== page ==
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Sidney Powell, right, with Jenna Ellis

Dominion Voting Systems CEO John Poulos told Axios his company will be moving forward with a lawsuit against former Trump campaign attorney and conspiracy theorists Sidney Powell Monday.

"We were originally quiet and we sat back as a company," Poulos said. "Because our hope was that all of these claims would be filed in a process in court where procedure and evidence is important. And it's become clear to us that there is absolutely no interest to reveal this evidence because we know it doesn't exist. And there's no effort to actually put it in front of the court proceedings so that these allegations and all of the evidence can follow a proper process and be litigated right to the end."

But now the company will be moving forward with a lawsuit.

Poulos added that the companies focus will be on Powell and not the Trump campaign, as she has been "the most egregious and prolific purveyor of the falsities against Dominion," said the CEO. He also added that though there is no lawsuit yet, one is "imminent."

His statements come on the same day Eric Coomer, a Dominion employee in Colorado, filed a defamation lawsuit against both Powell and the Trump campaign, according to Reuters.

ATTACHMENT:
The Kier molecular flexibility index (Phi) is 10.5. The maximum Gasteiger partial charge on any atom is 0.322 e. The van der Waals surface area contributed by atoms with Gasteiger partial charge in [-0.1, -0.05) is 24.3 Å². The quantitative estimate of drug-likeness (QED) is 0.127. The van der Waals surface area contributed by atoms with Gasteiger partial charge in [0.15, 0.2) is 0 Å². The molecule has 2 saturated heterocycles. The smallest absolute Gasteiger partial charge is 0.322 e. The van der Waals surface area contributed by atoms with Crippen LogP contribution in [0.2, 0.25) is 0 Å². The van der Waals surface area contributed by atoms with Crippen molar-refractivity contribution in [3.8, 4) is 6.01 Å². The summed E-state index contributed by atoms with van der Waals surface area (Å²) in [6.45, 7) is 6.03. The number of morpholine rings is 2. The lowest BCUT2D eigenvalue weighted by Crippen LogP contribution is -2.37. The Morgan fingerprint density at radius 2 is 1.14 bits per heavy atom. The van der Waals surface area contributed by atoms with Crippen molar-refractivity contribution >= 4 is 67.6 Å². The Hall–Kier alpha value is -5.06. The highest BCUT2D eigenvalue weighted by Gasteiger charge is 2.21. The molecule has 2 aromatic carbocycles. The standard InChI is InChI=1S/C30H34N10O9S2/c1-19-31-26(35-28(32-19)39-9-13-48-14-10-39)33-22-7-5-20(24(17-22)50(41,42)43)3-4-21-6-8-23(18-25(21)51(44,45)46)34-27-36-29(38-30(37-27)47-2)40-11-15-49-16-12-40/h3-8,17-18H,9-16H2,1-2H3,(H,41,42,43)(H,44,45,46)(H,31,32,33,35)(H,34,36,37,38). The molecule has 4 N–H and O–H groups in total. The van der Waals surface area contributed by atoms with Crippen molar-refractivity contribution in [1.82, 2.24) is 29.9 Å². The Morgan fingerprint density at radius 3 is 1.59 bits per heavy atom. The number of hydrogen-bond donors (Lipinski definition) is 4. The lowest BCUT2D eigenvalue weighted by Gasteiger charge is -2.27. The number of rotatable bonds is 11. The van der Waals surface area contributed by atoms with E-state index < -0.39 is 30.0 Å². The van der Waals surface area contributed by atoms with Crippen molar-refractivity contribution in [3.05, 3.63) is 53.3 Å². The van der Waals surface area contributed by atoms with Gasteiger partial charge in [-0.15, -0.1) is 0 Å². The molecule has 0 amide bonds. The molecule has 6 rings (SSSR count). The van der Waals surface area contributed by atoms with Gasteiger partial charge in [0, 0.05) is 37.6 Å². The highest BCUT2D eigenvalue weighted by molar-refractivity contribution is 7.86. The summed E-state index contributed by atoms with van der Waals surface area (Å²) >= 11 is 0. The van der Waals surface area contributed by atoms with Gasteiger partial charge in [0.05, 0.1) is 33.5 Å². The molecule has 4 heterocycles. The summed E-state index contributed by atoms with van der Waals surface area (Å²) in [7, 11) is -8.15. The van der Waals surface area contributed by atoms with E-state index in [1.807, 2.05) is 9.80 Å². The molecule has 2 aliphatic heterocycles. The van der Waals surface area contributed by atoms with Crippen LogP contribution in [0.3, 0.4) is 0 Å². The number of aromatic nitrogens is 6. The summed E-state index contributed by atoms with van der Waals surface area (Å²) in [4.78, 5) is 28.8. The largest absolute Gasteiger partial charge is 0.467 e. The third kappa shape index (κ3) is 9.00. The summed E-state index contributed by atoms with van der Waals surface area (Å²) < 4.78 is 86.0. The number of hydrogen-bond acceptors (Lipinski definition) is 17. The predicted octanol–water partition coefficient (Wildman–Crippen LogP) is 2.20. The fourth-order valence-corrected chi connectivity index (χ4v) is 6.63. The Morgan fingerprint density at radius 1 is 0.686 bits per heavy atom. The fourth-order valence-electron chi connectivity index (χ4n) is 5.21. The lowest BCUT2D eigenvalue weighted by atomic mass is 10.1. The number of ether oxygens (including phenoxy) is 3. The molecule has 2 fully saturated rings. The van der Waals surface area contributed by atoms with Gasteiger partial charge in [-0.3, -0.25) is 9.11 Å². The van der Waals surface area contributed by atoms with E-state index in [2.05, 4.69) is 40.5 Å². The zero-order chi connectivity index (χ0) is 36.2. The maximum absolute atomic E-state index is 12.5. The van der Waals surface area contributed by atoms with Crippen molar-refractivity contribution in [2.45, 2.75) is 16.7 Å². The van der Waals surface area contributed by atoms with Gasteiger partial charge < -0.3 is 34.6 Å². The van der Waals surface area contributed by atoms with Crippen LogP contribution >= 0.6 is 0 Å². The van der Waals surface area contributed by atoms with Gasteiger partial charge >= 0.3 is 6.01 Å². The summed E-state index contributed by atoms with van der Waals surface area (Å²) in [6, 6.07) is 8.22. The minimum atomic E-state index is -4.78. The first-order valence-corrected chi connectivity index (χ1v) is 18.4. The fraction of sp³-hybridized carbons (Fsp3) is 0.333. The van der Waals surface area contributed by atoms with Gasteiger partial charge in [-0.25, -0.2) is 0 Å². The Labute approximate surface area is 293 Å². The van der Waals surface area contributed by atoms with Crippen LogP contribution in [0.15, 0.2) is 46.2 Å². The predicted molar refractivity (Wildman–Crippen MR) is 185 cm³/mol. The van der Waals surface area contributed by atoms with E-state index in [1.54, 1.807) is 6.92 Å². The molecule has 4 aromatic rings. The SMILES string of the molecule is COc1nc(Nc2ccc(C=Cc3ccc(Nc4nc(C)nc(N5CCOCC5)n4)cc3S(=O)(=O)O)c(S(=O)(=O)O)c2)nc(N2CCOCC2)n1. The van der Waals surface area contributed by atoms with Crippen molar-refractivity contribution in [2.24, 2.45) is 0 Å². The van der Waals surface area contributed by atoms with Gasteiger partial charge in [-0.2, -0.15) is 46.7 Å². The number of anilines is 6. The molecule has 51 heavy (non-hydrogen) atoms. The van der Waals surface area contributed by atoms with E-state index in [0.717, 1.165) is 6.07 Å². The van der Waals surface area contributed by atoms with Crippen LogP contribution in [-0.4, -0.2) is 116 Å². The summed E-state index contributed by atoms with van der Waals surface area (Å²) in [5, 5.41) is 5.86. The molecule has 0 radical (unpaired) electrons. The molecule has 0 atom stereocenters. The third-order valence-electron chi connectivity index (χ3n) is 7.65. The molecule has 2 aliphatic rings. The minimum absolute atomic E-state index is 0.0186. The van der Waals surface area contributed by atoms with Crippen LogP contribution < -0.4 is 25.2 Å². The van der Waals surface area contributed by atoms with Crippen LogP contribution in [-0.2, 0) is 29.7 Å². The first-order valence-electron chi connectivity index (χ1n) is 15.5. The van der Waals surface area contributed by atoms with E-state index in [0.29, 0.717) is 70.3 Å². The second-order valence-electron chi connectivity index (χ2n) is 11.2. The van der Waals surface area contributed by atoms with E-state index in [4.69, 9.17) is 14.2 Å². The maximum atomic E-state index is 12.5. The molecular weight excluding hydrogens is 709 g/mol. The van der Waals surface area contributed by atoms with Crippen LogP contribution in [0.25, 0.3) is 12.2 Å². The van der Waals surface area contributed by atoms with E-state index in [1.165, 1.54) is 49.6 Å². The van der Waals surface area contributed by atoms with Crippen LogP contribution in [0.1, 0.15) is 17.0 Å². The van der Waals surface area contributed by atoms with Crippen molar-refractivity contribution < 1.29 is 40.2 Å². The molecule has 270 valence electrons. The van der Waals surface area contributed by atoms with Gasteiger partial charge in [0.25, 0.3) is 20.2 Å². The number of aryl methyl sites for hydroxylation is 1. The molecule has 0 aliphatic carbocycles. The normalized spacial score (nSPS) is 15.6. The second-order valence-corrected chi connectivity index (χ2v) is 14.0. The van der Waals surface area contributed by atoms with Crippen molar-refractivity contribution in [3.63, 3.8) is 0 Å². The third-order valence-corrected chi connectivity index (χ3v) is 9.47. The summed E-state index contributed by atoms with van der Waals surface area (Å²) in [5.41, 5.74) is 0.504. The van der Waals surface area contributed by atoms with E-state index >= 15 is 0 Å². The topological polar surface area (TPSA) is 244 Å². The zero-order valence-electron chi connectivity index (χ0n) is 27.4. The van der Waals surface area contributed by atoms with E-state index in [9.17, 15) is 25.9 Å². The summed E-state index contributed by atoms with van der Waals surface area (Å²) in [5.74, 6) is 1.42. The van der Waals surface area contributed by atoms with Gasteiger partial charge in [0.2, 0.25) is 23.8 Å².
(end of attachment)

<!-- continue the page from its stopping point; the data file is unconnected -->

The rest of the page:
"Defendants, by their actions, have elevated Dr. Coomer into the national spotlight, invaded his privacy, threatened his security, and fundamentally defamed his reputation across this country," the lawsuit said.

Reuters attempted to reach out to the Trump campaign and Sidney Powell, but neither responded.

Powell received a letter from Dominion last month demanding she stops spreading "wild, knowingly baseless and false accusations" about the company's voting machines, according to the New York Times. Specifically, Dominion "demanded that Ms. Powell publicly disavow several false claims she has repeated in the past few weeks. She has maintained, for instance, that Dominion machines and their software were created in Venezuela to help the country's now-deceased former president, Hugo Chavez, win elections," reported The Times.

Dominion insists that they have absolutely no connection to Venezuela, to Hugo Chavez, or "Big Foot or the Loch Ness monster," as the letter notes.

They also demanded that Powell "retract false statements she has made suggesting that the company paid kickbacks to officials in Georgia for 'no-bid contracts' to use its machines and that it manipulated votes in 'an effort to rig the 2020 election," according to the Times. These claims also have no merit.

"The level of falsity has reached a level which I had not previously thought possible," Poulos told Axios.

According to a separate New York Times article, the legal threats by Dominion and its management are serious. Floyd Abrams, one of the country's most prominent First Amendment lawyers, told the Times that the letter Dominion sent to Powell is "extremely powerful." Abrams added, "The repeated accusations against both companies are plainly defamatory and surely have done enormous reputational and financial harm to both."

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